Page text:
Updated: Apr 4
Quite often, clients report behaviors in their dogs that are suggestive of separation anxiety (SA) but doubt exists in the veterinarian’s mind as to whether the dog actually is suffering from this troublesome condition. Owners might, for example, report that their dog chews furniture or has “accidents” in the house, and that the unwelcome behavior occur when they are not around. Is the dog that chews furniture doing so because they are bored by an under-stimulating lifestyle and thus displacing their frustration into wanton chewing? Or does the dog really have SA? Is the dog that is urinating in the house exhibiting a breakdown in housetraining or do they have SA? To answer such questions, we have devised a SA questionnaire, the responses to which can assist in ruling in (or out) SA as the root of the problem. The questionnaire was designed with the understanding that SA is a syndrome of excessive attachment or fear of being alone that manifests as a pattern of behaviors, not just one or two isolated, perhaps unrelated behaviors. The questionnaire encompasses elements such as the dog’s background (known to influence the development of SA), attachment, pre-departure, and post-departure behaviors, and greeting behavior.
All owners of young pups should complete the questionnaire so that, if SA is suspected, corrective measures can be taken before the condition exacerbates.
Owners of all dogs exhibiting behavior problems only in their owners’ absence should complete the questionnaire. Scoring the chart will give an indication of the severity of the condition.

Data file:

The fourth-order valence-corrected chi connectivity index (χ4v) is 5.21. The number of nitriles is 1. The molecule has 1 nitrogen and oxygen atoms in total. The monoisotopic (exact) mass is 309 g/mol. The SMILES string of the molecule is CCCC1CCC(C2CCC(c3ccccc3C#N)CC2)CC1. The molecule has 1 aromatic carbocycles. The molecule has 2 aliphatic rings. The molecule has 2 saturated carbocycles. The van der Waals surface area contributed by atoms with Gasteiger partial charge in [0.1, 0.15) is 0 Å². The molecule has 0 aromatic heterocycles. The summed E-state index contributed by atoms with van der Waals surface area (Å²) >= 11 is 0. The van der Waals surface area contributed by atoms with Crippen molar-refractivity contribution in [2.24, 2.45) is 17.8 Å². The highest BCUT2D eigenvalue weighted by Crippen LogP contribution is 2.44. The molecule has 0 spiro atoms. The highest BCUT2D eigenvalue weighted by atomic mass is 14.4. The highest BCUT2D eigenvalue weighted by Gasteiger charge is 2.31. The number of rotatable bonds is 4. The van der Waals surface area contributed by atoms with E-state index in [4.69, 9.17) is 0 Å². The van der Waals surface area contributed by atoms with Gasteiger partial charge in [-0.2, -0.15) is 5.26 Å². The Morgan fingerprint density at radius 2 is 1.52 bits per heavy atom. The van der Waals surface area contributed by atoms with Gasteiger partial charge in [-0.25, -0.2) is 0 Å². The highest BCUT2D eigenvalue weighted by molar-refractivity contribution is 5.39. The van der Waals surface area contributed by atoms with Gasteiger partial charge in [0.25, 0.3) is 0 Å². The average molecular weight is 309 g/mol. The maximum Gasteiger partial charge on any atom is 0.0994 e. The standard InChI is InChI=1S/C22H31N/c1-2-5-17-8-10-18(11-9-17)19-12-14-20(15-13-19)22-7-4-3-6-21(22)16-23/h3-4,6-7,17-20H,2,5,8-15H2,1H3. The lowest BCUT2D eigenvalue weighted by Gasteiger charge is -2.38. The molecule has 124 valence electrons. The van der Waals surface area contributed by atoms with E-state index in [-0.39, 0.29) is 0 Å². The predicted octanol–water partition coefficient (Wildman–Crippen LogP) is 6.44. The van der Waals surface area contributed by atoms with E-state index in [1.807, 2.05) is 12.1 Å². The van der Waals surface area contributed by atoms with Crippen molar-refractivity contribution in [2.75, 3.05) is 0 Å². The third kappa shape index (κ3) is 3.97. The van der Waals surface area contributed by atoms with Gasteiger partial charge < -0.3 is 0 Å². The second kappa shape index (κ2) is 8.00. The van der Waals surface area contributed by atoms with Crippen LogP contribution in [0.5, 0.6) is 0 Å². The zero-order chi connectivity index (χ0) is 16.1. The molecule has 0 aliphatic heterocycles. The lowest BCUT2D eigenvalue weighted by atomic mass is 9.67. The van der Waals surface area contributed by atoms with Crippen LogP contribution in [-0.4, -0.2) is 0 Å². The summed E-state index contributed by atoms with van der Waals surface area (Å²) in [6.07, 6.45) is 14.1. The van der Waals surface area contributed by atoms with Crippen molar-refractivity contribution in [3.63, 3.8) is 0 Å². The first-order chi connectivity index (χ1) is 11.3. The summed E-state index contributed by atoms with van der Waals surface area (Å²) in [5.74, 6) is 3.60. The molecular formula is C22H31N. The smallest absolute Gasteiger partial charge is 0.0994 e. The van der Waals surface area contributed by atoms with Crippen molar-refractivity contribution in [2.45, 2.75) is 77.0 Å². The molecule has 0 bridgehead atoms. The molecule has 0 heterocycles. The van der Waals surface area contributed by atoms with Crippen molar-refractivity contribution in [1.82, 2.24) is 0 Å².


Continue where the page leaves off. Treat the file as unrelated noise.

Serial reevaluations of the SA score post-treatment will provide a measure of the dog’s improvement over time.
Owners of dogs that exhibit late-life or geriatric-onset nocturnal anxiety (pacing, panting, salivating when their owner are asleep) should be required to complete the questionnaire. SA is sometimes precipitated by an un-diagnosed painful/dysphoric medical problem and/or canine cognitive dysfunction. In such cases, a positive diagnosis of SA should lead to more extensive medical work-up and symptomatic treatment.
Owners should complete the form checking yes, no, or don’t know to the questions relating to the dog’s history (background). While not all dogs with SA have had a disturbed background, many have, so positive answers in this section provide an element of suspicion that SA is involved.
The next section of questions under the heading “behavior” relates to the dog’s attachment level, pre- and post-departure cues, and greeting behavior. Here, affirmative responses are qualified as mild, moderate or severe.
THE SEPARATION ANXIETY QUESTIONNAIRE
Affirmative answers to 5 out of 10 questions in the behavioral section alone indicate separation anxiety.
Affirmative answers to any of the historical questions plus 4 out of 10 affirmative answers in the behavioral section of the questionnaire is grounds for a diagnosis of separation anxiety.
Affirmative answers to 3 to 4 questions (including responses re. dysfunctional background) indicate a sub-threshold level of affliction i.e. the disorder may be present to some degree but is not necessarily definitively diagnosable (unless the 3 or 4 responses specifically include hyper-attachment, destructive behavior, and vocalization, +/- elimination behavior, or are at a severe level).
Affirmative answers to < 3 questions pretty much rules out separation anxiety.
For scoring, affirmative answers in any area of the history section scores 1 point (no more). Affirmative answers to the behavioral questions is as follows: No = 0, mild = 1, moderate = 2, severe = 3. A dog that is diagnosable will thus have a minimum score of 5 points (5 mild expressions of behavioral anomaly in the behavioral section or a dysfunctional history plus 4 mild expressions of behavioral anomaly in the behavioral section). The most severe case possible would have a score of 30 on the behavioral questions (with an additional 1 point if there was a dysfunctional history, as well).